Can You Switch Medigap Plans?

Review“You need to check your facts.  I think you are wrong!”

This afternoon I had an older real estate agent tell me that he knows more about Medigap than I.  I must admit, that it is not unusual for someone to have more knowledge about a topic than me.

However, I have been working with insurance for more than 25 years.  I know what can and cannot be done.  Earlier this year I shared the importance of getting Medigap if you want it when you are first eligible in, “Why Is It Important To Buy Medigap  When I Am First Eligible.”

This man’s concern is a bit different.  He got Medigap when he was first able to but is not happy with the insurance company he chose at that time.   He is working under the false assumption that he can change insurance companies any time he wants, regardless of his health.


Insurance is like a river.  It is constantly changing.  It is dangerous to try to navigate the river of insurance unless you know what it is currently like.  Assumptions you make based upon what was true a few years ago are not always correct under new laws.

This individual insists that he is allowed to switch Medigap plans without any medical underwriting.  That is not the case but I can understand how he can get confused.


For the past several months seniors have been bombarded with advertisements talking about their ability to switch Medicare Advantage plans.

Each year a person on Medicare is permitted to change their Medicare Advantage elections regardless of their health.  If they elect that option, they have a 6 week window in which they must request the change for the following year.  In 2012, that window was October 15 – December 7.

With all the changes to Medicare Advantage that happened with the Patient’s Protection and Affordable Care Act, the only Advantage plans that will be able to enroll people outside of that window are those who have obtained a 5 Star Rating from the Department of Health and Human Services.  As of now, you could probably count on your fingers the number of plans in the nation that have earned that coveted rating.

Medigap, however, is different.  Advantage plans replace Original Medicare.  Medigap plans supplement Original Medicare.


There are a handful of occasions when the insurance company is required to approve your application for Medigap regardless of your health.  The first is called your Open Enrollment Period or Initial Election Period.  That period is usually around your 65th birthday.  You can read more details about it on page 14 of Choosing A Medigap Policy.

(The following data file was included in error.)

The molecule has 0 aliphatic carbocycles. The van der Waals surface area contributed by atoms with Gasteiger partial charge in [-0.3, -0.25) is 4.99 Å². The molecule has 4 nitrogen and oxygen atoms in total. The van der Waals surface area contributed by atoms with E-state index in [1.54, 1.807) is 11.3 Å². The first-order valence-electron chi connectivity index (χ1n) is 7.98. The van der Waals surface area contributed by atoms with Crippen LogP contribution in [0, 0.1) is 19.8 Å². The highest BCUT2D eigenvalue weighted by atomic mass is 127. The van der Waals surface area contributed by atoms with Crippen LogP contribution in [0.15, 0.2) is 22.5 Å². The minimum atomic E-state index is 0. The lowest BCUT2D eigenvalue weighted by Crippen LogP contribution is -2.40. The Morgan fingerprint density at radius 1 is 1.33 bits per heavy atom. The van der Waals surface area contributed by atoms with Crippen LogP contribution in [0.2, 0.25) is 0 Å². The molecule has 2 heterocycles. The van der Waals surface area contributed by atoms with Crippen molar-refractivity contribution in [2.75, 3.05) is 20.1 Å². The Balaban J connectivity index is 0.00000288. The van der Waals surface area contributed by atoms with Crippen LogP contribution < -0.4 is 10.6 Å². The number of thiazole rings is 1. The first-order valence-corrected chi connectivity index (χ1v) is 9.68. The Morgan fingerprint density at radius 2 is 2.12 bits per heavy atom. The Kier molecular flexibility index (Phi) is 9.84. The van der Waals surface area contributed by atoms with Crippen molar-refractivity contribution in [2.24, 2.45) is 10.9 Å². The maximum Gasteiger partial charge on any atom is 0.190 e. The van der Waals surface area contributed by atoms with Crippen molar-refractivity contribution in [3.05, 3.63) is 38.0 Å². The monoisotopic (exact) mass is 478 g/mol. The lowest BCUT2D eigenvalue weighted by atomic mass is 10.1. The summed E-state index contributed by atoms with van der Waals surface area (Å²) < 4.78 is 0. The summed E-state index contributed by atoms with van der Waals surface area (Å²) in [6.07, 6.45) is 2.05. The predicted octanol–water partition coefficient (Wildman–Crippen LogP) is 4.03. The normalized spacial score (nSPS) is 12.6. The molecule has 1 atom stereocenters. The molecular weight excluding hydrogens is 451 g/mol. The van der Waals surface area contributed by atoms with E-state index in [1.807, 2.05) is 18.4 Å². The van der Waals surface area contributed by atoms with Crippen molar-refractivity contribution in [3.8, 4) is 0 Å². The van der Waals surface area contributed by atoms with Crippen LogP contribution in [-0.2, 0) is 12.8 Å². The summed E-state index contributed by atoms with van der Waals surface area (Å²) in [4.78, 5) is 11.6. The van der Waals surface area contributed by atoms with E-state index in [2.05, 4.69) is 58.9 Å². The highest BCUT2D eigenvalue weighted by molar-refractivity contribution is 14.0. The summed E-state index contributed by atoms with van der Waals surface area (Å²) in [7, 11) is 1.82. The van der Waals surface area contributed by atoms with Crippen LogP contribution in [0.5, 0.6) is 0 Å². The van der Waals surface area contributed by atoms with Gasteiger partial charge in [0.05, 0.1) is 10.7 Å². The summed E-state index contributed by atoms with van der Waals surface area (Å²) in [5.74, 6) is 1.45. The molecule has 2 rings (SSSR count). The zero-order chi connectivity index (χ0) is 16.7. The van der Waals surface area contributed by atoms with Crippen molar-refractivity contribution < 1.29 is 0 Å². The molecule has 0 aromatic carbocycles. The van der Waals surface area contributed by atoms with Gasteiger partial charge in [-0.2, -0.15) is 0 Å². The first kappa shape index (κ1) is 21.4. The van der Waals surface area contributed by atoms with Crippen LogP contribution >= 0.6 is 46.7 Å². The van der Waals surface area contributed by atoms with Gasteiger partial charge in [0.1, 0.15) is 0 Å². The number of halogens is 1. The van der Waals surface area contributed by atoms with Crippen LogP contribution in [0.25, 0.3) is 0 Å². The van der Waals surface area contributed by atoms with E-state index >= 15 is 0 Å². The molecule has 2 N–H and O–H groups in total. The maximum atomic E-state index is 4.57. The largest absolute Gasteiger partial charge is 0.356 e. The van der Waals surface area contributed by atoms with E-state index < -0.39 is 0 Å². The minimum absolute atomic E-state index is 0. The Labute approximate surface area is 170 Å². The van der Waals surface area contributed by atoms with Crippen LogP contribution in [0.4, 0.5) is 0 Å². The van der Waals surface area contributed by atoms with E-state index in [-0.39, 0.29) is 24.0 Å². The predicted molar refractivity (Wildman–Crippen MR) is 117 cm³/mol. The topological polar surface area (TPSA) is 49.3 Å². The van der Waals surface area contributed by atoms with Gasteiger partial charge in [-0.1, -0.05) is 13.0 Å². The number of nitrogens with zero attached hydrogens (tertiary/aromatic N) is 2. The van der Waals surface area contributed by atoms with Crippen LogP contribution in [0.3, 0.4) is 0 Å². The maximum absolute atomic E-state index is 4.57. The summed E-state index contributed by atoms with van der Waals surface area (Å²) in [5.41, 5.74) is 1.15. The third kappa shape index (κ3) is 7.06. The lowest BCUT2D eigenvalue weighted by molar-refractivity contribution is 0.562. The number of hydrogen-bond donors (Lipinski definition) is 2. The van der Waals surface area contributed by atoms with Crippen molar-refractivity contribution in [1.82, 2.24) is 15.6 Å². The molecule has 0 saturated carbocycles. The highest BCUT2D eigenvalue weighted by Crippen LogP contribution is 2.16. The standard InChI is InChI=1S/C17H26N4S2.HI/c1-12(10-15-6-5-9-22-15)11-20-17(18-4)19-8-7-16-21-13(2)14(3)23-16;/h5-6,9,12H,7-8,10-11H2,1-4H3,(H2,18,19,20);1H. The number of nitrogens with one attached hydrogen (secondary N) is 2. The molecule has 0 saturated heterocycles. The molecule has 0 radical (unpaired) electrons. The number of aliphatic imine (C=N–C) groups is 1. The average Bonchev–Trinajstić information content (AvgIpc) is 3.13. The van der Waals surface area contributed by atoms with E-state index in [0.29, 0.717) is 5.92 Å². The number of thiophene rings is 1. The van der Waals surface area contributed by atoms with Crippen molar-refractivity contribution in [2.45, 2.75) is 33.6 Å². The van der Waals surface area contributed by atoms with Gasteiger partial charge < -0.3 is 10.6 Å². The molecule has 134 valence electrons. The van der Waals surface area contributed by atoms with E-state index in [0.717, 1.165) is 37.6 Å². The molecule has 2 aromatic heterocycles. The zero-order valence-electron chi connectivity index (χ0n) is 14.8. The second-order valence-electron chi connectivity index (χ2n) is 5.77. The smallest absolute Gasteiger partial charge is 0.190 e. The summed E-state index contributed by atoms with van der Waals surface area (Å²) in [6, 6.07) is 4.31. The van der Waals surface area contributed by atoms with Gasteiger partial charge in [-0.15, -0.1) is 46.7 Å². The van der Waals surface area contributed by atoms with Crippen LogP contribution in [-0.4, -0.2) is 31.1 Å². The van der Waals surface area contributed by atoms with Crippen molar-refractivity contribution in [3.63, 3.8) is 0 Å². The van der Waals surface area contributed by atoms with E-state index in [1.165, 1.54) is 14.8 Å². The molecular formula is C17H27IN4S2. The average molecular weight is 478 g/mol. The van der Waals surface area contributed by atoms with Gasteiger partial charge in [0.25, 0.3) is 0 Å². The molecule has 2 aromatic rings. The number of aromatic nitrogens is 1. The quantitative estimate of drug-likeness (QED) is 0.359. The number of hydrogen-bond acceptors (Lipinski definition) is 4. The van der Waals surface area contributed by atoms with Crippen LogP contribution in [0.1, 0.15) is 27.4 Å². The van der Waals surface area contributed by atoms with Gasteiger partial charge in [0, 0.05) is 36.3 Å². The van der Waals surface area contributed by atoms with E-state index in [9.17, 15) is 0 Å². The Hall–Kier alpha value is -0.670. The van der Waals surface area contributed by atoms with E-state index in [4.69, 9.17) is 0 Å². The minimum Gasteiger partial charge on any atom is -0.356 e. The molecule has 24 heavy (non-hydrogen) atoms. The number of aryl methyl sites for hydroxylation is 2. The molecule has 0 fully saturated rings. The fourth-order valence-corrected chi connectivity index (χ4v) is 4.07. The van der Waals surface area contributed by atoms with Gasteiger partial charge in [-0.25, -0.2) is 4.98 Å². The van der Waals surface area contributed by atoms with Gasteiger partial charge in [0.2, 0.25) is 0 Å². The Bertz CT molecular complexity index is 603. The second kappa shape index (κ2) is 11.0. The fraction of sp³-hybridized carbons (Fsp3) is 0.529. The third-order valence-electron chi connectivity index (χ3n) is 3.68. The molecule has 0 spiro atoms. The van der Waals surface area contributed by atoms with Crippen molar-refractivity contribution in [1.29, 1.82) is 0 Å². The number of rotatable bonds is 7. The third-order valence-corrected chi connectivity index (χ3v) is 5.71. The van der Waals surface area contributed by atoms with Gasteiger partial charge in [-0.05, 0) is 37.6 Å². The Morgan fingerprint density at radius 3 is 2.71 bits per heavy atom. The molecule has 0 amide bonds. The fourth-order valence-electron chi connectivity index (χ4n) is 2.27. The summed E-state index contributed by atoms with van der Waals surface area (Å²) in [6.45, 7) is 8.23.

The only other times that Medigap insurance is guaranteed to be approved is during a Special Election Period.  There are only a handful of circumstances that qualify for one of Medicare’s Special Election Periods.  You can read more about them starting on page 21 of Choosing A Medigap Policy.


If you do not qualify for either the Initial Enrollment Period or a Special Enrollment Period, you can still change your Medigap policy from one insurance company to another but you must be able to pass their medical underwriting requirements.

Most insurance companies are pretty lenient with their requirements.  They understand that the average person on Medicare tends to have more health problems than the average person who is still covered with private health insurance.

If you are being treated for a routine condition such as elevated blood pressure or cholesterol, don’t be afraid to submit your application for Medigap to a different insurance company if that is what you want to do.

Just do not cancel what you have until after you have gotten a new policy from the new insurance company.


Remember, the submission of an application is not the same thing as a policy being issued.  To avoid the temptation to accidentally cancel a current plan, always request and effective date for new coverage at least 30 days in the future.  That should give the insurance company plenty of time to either approve your new policy or explain any delays.

For more information about Medicare visit Medigap Advisors.